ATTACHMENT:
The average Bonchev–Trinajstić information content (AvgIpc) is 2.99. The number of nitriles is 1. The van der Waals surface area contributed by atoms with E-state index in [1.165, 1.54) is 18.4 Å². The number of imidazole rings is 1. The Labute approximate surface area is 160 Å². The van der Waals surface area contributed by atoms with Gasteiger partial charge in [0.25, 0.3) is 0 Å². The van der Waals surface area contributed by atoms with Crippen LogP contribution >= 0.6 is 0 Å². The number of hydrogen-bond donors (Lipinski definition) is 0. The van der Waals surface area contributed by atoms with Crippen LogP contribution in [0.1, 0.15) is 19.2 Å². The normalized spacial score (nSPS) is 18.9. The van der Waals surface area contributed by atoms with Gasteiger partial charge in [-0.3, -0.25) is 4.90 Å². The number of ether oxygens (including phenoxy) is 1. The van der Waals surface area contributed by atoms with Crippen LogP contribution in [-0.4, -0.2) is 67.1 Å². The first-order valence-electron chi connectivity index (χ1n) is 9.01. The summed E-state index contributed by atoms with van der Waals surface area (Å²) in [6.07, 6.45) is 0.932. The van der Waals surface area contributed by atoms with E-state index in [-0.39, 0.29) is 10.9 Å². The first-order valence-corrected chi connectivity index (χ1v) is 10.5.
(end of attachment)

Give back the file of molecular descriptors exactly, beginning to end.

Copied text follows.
The average Bonchev–Trinajstić information content (AvgIpc) is 2.99. The number of nitriles is 1. The van der Waals surface area contributed by atoms with E-state index in [1.165, 1.54) is 18.4 Å². The number of imidazole rings is 1. The Labute approximate surface area is 160 Å². The van der Waals surface area contributed by atoms with Gasteiger partial charge in [0.25, 0.3) is 0 Å². The van der Waals surface area contributed by atoms with Crippen LogP contribution >= 0.6 is 0 Å². The number of hydrogen-bond donors (Lipinski definition) is 0. The van der Waals surface area contributed by atoms with Crippen LogP contribution in [0.1, 0.15) is 19.2 Å². The normalized spacial score (nSPS) is 18.9. The van der Waals surface area contributed by atoms with Gasteiger partial charge in [-0.3, -0.25) is 4.90 Å². The number of ether oxygens (including phenoxy) is 1. The van der Waals surface area contributed by atoms with Crippen LogP contribution in [-0.4, -0.2) is 67.1 Å². The first-order valence-electron chi connectivity index (χ1n) is 9.01. The summed E-state index contributed by atoms with van der Waals surface area (Å²) in [6.07, 6.45) is 0.932. The van der Waals surface area contributed by atoms with E-state index in [-0.39, 0.29) is 10.9 Å². The first-order valence-corrected chi connectivity index (χ1v) is 10.5.